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Guest Swiffer

Making Fiberglass Fairings

35 posts in this topic

Making your own fairing parts


To make GRP (glass fiber reinforced plastic) copies of most fairing parts is

 quite possible for a reasonably handy person. Does your friend have an undertray

 or a hugger that you like...?

For me it started when the road turned left (but I didn?t). The cost of replacing

 the fairing parts was not small, to put it mildly. This was before Internet

 (for me), so I let Mr. Honda grab all of what was in my wallet, and then some.

 I couldn?t have any more of that, so there was only one thing to do to make

 my own plastic parts in the future.

I chose to do this "how to" on the simplest shape on the bike - the

 seat cowl. The pics are small and distorted to fit the pages and limit file

 size and should be considered as illustrations.

Good luck! /Swiffer a.k.a. U-Joppe

Overview of the contents



What do you need?


Evaluating the part to copy (the plug)


Preparing the plug


Making the mould


Using the mould to make the new fairing part.




Things to know about polyester / comparison between polyester and epoxi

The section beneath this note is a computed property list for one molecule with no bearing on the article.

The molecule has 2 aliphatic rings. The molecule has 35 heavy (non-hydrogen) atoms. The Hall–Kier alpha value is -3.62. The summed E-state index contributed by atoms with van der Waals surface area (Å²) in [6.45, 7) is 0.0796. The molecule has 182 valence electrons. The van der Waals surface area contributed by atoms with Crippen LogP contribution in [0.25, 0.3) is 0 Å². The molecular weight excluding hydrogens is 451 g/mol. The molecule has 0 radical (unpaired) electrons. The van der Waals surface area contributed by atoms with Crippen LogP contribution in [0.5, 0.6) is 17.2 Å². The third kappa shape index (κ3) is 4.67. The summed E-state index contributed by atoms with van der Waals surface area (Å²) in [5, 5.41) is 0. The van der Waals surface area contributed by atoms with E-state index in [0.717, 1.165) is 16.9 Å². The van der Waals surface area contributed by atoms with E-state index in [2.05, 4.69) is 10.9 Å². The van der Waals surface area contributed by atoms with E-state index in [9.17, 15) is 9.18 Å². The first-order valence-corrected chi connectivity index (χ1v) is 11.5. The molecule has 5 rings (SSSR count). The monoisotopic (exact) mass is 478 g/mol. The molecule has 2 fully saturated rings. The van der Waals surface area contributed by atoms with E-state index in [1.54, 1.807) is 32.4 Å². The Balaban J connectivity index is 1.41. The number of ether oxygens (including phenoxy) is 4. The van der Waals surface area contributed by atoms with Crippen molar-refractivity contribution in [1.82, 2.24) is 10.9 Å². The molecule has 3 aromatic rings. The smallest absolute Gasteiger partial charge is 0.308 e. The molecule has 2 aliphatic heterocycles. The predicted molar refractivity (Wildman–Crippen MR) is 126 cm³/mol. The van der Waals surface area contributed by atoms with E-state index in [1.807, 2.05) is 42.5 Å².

1. What do you need?



Wax and maybe rubbing to make the original shiny. I use rubbing,

   since the surface was a little coarse. If your surface is really clean and

   nice, wax will do.


Releasing agent Typically polyvinyl alcohol, get it in a boat supply



Polyester, the resin I use. May as well be 2 component epoxy (see.

   Discussion at the end).


Gelcoat for the outer layer in moulds and, if you choose, the fairing



Hardener for the gelcoat and the Polyester


Glass fiber Non-woven (chopped strand) mats are good enough for a

   mould. When I make the fairing part I may use woven mats that, weight for

   weight, are stronger.


Jars to mix polyester and hardener. Glass jars are good but, when

   I do a lot of jobs, I run out or just dislike to thow away so many (can?t

   recycle with plastic in them...), then I use old plastic jars. However, all

   plastic cups won?t do, those made of polystyrene will slowly "melt"

   (but may still work if you work fast enough). The hardening process is exothermic

   (produces some heat) so, if you mix way to much, make sure that the remaining

   unhardened plastic is placed safe and in something that will tolerate the



Brushes/Paint rollers To apply polyester and release agent and also

   to work the polyester into the fiber mats. I wash them in acetone so I only

   need one of each.